234. I feel sad with Lori, being s single mom is very difficult and Lori for now is facing very much pain in losing her husband, Lori for now needs someone to lean on I know how hard it is even though I’m not on her position but I really feel it. Hugs for you Lori.

  235. I decided to read your blog from the beginning and I have to be honest, when I read this post, I cried. I am so afraid to tell people when I need help because they depend on me to be the strong one. I don’t even know if anyone will ever see this, but that would be fine. No one needs to. I just needed to say it.

  236. I’m not on the mend so I shouldn’t be posting yet, everything on this page that I read was a thing about getting better or something.
    I’m not getting better, I’m pretending, and hoping, and laughing when I don’t feel like it.
    I’m telling people “I’m Existing” when they ask how am I and they think I’m joking.
    I don’t eat… and when I do eat it’s not enough to make up the calories I should have eaten that day or that week. I sleep all the time but only during the day… I can’t sleep at night cause I see thing that arn’t there in the dark and I loathe it! I’m sick, and it’s not just emotional anymore, because I’m killing my body with starvation. I’m killing myself slowly and I can’t stop it.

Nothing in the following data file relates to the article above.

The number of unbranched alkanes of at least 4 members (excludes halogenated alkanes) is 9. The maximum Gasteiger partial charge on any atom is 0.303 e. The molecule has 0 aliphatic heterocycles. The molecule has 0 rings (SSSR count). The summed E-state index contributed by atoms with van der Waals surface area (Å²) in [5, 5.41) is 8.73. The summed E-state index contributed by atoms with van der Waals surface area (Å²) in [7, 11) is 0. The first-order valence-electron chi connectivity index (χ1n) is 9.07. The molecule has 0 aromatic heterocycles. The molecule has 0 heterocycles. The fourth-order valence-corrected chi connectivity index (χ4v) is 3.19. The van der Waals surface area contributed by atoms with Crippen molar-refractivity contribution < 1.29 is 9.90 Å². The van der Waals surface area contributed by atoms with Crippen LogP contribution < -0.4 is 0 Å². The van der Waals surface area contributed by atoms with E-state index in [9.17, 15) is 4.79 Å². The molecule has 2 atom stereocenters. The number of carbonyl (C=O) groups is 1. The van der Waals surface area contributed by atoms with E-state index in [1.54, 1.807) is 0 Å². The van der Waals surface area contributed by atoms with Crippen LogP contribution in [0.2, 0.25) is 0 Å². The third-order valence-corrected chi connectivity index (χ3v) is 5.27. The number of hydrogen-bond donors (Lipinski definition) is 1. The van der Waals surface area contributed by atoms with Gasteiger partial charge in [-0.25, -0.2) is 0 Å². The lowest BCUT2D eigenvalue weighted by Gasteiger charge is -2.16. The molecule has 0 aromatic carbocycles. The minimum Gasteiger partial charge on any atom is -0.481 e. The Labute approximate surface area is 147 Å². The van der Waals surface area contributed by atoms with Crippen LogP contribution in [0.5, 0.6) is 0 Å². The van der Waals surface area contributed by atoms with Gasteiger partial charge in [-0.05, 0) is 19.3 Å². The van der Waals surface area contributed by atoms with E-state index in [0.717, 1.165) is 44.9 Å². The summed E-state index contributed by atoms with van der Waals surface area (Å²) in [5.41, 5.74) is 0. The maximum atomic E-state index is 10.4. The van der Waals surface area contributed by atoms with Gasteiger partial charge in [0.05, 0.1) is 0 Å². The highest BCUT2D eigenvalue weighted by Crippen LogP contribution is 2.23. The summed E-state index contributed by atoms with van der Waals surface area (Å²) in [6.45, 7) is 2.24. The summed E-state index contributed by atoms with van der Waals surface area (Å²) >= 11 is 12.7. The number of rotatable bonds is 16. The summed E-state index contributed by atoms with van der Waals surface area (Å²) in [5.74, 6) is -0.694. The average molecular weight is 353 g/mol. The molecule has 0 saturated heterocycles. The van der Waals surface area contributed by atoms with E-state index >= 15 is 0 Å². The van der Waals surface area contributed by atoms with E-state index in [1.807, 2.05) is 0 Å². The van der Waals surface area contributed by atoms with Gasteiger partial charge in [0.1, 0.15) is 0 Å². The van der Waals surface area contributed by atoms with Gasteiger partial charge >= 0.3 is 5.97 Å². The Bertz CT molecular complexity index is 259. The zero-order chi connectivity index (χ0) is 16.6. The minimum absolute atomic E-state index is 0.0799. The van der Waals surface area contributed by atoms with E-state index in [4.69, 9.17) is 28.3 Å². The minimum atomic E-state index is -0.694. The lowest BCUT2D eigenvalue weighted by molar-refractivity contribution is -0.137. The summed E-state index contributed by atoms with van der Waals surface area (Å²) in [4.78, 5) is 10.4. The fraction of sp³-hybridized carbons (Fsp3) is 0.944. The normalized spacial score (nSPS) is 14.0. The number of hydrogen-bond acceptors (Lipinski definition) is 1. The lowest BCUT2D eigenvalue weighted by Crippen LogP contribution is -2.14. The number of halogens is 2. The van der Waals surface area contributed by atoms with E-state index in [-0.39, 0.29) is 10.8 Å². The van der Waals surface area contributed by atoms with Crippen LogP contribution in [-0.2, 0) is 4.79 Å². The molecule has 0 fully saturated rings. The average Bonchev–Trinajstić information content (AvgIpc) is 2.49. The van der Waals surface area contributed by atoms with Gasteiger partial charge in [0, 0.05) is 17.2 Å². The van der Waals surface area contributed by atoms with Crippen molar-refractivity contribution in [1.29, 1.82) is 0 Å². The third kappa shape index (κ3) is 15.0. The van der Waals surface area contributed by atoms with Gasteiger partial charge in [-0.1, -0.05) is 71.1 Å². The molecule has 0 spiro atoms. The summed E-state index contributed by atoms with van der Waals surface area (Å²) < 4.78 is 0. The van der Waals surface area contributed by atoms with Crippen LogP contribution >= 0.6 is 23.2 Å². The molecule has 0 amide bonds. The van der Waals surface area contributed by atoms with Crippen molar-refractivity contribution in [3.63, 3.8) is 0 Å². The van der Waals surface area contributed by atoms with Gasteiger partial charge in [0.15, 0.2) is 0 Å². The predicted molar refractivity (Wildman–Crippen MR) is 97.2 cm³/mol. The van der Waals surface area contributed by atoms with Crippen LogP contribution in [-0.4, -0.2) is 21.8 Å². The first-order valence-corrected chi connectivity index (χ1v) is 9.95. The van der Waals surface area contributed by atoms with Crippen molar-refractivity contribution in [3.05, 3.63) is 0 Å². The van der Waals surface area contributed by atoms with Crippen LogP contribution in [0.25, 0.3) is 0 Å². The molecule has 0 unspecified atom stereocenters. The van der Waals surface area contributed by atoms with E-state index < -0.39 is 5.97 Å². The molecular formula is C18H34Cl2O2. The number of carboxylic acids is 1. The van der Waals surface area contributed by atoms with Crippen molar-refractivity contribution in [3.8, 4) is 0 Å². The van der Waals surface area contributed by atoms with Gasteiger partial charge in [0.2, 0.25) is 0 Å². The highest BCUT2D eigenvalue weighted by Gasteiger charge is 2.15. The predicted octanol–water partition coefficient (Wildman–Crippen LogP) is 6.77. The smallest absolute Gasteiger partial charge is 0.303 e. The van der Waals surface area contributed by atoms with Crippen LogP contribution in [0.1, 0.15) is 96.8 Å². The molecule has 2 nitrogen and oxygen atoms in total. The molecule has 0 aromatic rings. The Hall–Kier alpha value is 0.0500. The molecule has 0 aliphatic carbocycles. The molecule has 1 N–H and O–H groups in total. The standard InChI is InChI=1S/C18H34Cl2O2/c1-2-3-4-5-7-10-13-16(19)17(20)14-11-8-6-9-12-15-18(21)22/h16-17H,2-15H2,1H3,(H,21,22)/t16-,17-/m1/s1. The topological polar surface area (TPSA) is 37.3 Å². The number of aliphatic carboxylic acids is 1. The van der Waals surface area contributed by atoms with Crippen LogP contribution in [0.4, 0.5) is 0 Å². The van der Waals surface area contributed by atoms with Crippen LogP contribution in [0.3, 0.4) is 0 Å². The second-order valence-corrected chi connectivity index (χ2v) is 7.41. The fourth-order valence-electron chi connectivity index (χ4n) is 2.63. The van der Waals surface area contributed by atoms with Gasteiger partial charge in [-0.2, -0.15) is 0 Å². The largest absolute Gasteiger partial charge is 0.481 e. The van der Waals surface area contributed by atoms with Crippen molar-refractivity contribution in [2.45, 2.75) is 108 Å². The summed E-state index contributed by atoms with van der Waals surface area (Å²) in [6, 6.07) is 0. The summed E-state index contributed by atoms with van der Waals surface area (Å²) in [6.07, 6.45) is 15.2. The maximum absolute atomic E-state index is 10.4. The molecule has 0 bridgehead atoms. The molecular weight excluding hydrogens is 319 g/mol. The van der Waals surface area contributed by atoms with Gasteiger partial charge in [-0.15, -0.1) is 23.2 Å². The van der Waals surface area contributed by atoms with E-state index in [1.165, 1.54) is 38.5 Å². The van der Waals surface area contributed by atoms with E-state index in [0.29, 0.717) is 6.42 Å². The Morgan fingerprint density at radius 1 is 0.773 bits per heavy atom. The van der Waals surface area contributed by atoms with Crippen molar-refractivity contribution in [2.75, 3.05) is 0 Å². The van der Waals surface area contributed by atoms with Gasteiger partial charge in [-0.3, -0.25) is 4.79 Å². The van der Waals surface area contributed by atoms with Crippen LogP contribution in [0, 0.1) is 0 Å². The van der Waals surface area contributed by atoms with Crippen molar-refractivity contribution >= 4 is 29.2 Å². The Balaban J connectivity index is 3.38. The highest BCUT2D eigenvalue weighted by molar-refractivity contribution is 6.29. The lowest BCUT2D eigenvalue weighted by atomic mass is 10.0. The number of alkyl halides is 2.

I have garbage piled up in my room with mold in it, but I can’t carry it to the dumpsters because I’ve let myself get too weak to haul it.
    I barely make it to work, and I’m failing all my classes. I don’t know what to do anymore.
    On the bright side I’m still planning for the future. I haven’t just given up and gone home, because that would screw up my financial aid and loans.
    I haven’t thought about ending it in about a month, and that was with years between suicidal thoughts.
    I don’t want to be like this, but no matter how many times my mom tells me to stand up and hold up my chin I can’t. No matter how many times people are encouraging it doesn’t change. I still can’t eat, and when I do it’s NOT ENOUGH. I still can’t make myself get rid of the garbage in my room. I can’t make myself do anything and my friends all are in similair boats so they can’t help me either. I don’t know what to do anymore.

    (First off, I’m sending you such love. Secondly, you can’t do this on your own. You need help. Call a crisis hotline because you once you get to that level of weakness you need help and there are people who have been there who are willing to help. You can do this. I know you can. ~ Jenny)